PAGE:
post #10 of 25
Here a few of my choices, living in the Mid-West.

The Rossignol 9S Oversize is a good choice, I've owned a couple of pair. They work very well in a varitiy of conditions and are fun and easy to ski. If the ski has a downside it would be edge hold on very hard ice. In my opinion they ski short, move up one size in length, I'm about 220 and skied the 173cm.

The Head Supershape is also a good choice, again I liked the longer 175cm. This ski works well in most conditions but is a little more demanding.

For a capped ski the Fischer RX8 works awesome on hard midwestern Ice, again I like the 175cm. Fun and easy and works in most conditions.

The Nordica Speedmachine Mach 3 (Non Power) works great in short turns on hard snow and ice, even at 170cm its plenty of ski. The Power version is also great but not as quick edge to edge (Marker Binding).

The Fischer Worldcup SC is a good choice but not very versatile. It likes ice and not much else and is somewhat unforgiving.
post #11 of 25
I skied the Volkl Racetiger a few times this year and was pretty impressed. It had nearly the same level of edge grip as my Rossignol Radical RX World Cups. I know it has a cap construction and Marker bindings but it may be worth checking out.
post #12 of 25
I think you should take a look at the Palmer P02 carving ski.
This could be quite the ticket and you'd be a bit of a celebrity. (Everyone would want to try them)

Palmer P02 Carving ski review by exotic
post #13 of 25
I skied the CS70's two weeks ago at Crystal Mt. Resort in the 165 size. Hard snow, soft snow, shrot turns and fairly long turns all were great. It topped out speed-wise a little earlier than I would like, but that's where the CX80 kicked in. Both skis have great edge grip with one a little quicker and one a little more stable.
post #14 of 25
Thread Starter 
Quote:
Originally Posted by Snohobo View Post
I skied the CS70's two weeks ago at Crystal Mt. Resort in the 165 size. Hard snow, soft snow, shrot turns and fairly long turns all were great. It topped out speed-wise a little earlier than I would like, but that's where the CX80 kicked in. Both skis have great edge grip with one a little quicker and one a little more stable.
Snohobo,

Thanks for the input. If you don't mind me asking, what is your weight and height? Can you compare the CS70 to any other skis in it's class? What length CX80 did you try and what did you think of it's versatility?
post #15 of 25
I am a Fischer guy. Experienced league racer. 5'8" 170lbs. Athletic. I too ski a small Mt. (Wachusett in MA). I have some 165cm WC SLs. They are excellent but to be honest, they are exhausting. Turn turn turn turn turn........
post #16 of 25
Hard to imagine a more fun freesking SL than the Head iSL Chip. Plenty of grip, very smooth, fairly stable in long turns. Really great on ice. For my 230lb they're strictly a fool-around ski but for someone lighter they might have enough pop for racing too. I'd love to try the RD or the Blizzard mags, but it's Golf season now...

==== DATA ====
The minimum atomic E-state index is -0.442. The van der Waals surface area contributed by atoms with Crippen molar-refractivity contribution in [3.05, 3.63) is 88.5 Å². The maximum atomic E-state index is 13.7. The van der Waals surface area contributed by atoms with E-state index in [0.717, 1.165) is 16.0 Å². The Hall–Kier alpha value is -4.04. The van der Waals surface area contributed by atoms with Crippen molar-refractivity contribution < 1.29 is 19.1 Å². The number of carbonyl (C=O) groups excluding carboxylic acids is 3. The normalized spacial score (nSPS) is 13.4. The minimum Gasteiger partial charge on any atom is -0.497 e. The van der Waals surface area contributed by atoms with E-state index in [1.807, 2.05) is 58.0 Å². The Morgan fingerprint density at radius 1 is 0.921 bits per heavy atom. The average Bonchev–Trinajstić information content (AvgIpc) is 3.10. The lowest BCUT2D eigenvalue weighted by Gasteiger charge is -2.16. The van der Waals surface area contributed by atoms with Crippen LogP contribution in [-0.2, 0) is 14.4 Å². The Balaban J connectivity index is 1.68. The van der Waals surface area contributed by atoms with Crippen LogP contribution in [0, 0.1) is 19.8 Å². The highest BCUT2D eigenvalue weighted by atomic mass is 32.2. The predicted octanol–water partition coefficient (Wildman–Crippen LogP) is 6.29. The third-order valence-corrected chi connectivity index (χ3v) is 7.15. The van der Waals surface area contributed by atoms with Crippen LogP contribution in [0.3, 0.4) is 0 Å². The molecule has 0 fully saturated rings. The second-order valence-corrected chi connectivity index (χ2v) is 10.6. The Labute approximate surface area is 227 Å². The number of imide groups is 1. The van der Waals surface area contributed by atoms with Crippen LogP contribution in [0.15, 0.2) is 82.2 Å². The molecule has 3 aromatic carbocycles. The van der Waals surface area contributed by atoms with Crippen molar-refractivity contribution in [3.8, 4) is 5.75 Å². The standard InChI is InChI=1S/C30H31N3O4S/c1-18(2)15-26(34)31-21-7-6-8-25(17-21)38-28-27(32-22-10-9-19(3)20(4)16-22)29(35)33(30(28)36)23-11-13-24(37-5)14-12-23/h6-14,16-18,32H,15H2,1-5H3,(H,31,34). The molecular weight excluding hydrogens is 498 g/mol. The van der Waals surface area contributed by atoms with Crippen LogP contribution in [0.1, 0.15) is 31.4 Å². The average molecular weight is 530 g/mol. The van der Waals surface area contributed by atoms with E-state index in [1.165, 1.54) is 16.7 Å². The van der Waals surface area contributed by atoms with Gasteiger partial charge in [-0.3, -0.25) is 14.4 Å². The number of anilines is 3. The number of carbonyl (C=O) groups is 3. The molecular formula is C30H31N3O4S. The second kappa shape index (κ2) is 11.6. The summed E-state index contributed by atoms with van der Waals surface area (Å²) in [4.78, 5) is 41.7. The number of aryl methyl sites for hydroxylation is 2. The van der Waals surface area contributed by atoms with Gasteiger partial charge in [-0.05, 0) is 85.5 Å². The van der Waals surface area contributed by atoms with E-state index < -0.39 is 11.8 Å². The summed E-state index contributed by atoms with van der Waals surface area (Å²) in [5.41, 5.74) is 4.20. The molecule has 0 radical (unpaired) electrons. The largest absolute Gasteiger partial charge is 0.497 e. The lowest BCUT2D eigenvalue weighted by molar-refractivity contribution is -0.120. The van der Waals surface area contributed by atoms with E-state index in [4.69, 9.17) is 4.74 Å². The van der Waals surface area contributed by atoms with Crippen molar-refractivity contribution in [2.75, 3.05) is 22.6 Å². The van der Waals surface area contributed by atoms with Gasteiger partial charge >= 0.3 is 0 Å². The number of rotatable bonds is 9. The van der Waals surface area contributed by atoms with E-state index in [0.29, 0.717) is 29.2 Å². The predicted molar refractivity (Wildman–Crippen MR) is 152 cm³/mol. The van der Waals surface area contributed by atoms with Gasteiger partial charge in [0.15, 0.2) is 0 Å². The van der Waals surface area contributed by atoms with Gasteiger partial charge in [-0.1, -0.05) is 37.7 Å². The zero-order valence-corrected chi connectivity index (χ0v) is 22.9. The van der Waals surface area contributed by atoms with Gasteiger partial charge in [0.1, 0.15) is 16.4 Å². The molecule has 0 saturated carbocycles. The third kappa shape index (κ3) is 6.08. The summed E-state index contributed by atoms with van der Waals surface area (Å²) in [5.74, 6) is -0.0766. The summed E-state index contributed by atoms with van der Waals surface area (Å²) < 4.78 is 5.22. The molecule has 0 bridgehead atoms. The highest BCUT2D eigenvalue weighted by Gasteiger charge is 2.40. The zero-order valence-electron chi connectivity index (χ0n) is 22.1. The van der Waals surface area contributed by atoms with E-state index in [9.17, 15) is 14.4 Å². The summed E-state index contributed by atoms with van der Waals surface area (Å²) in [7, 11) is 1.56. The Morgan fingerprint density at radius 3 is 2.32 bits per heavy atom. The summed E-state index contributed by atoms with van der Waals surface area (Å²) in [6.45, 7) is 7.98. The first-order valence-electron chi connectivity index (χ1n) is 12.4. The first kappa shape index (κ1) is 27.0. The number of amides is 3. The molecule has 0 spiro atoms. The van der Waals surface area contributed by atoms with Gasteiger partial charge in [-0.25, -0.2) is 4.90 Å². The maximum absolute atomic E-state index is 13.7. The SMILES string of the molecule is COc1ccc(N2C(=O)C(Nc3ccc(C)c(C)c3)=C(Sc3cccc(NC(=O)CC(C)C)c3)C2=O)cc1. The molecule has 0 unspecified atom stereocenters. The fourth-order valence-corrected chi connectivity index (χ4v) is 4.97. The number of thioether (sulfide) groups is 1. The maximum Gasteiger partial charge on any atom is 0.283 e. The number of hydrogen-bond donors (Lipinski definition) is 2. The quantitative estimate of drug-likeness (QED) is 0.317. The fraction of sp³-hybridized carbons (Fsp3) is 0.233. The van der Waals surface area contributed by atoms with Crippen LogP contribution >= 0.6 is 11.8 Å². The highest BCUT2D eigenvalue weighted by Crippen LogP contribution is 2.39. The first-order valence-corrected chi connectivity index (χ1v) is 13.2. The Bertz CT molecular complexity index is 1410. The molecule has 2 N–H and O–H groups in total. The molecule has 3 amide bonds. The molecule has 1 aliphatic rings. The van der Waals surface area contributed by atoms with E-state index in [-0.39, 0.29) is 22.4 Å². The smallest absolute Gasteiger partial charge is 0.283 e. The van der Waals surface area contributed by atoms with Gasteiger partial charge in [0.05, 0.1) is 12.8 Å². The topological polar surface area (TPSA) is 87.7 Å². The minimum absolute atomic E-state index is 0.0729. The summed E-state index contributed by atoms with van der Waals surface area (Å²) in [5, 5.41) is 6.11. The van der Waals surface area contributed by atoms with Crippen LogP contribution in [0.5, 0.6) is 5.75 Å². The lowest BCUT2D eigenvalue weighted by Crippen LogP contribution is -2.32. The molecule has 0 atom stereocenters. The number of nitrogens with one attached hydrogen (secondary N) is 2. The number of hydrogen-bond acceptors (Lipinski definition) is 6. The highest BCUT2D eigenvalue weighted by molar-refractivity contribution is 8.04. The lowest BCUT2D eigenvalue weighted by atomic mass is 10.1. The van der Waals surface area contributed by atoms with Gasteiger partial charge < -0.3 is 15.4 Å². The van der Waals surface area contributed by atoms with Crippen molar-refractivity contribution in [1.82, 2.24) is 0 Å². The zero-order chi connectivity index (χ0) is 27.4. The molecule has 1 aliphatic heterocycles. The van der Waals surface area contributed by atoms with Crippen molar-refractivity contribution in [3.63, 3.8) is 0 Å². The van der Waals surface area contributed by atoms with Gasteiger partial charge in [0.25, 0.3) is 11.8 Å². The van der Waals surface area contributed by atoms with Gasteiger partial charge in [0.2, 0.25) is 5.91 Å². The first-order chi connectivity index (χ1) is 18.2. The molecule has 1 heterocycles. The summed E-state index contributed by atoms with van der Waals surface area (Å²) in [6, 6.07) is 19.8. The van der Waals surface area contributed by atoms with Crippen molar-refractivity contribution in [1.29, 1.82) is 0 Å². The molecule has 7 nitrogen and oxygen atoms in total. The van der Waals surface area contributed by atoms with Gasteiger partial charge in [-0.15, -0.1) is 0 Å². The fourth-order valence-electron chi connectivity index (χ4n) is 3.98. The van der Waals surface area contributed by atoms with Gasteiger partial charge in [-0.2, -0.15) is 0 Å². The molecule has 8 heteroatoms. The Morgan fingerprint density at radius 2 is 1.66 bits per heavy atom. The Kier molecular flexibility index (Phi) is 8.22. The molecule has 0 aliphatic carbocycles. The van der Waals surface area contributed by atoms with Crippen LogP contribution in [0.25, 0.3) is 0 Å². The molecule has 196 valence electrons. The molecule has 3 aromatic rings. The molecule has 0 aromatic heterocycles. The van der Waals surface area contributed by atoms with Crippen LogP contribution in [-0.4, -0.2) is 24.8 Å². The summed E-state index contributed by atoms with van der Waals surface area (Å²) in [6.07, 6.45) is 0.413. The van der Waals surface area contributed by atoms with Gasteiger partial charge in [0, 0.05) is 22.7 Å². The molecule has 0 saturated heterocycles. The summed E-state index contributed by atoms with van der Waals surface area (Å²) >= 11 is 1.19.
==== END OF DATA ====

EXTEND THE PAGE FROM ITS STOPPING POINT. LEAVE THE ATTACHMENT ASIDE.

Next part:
post #17 of 25
I weigh about 165 lbs, also like big angles and high-g forces.

I am very happy with my 13-m 165 cm WC SC skis. I don't find them unforgiving at all. They do no work quite as well when going slow as when you get the speed up however (Fisher RX8, Rosi 9S Oversize, Head SS, Salomon Equipe SC don't have that problem at my weight, and may be the better choice for small-hill-only use).

I haven't been on the latest 9S Oversize, but the older version was a great lightning quick ski, if a little too easy to overpower when you put the hammer down and not quite as stable as my WC at speeds well beyond their design range.

I do recall a few years back demoing a salomon equipe SC, that was VERY forgiving, but still very quick with good edge grip and a true joy to ski provided you weren't a speed freak.

I have tried the Head supershape and like it too. It feels a little damper than the Fischers, but still makes lovely turns.

Forget about the Supershape Magnums; they are not in the same league imho.


The SS Speed is a great ski, but the radius is a little bigger than SL.


Unfortunately I didn't get to demo the Atomic SL12, but it sounds like it could do the trick too.


Bottom line, you really can't go wrong with any of the above skis.
post #18 of 25
Thread Starter 
Thanks for the suggestions so far guys!

I think I've narrowed it down to the following:

Fischer WC SC, 165cm
Rossignol CS70, 165cm
Head Supershape, ???cm

What would be the best pick out of these three?
I noticed that the Head SS has a really small turn radius even at 170cm. If I go with the Supershape, what length should I be looking at?
post #19 of 25
I'd get the CS70. I ony had one run on it, but it was down Stowe's Goat on a fairly burly day. I'd rate the Supershape 2nd and the WC SC 3rd. I rate them that way because you are asking about all-mountain performance from an SL type ski. If you just wanted to slay plastic, or rip groomers, maybe I'd reverse the order.
post #20 of 25
Thread Starter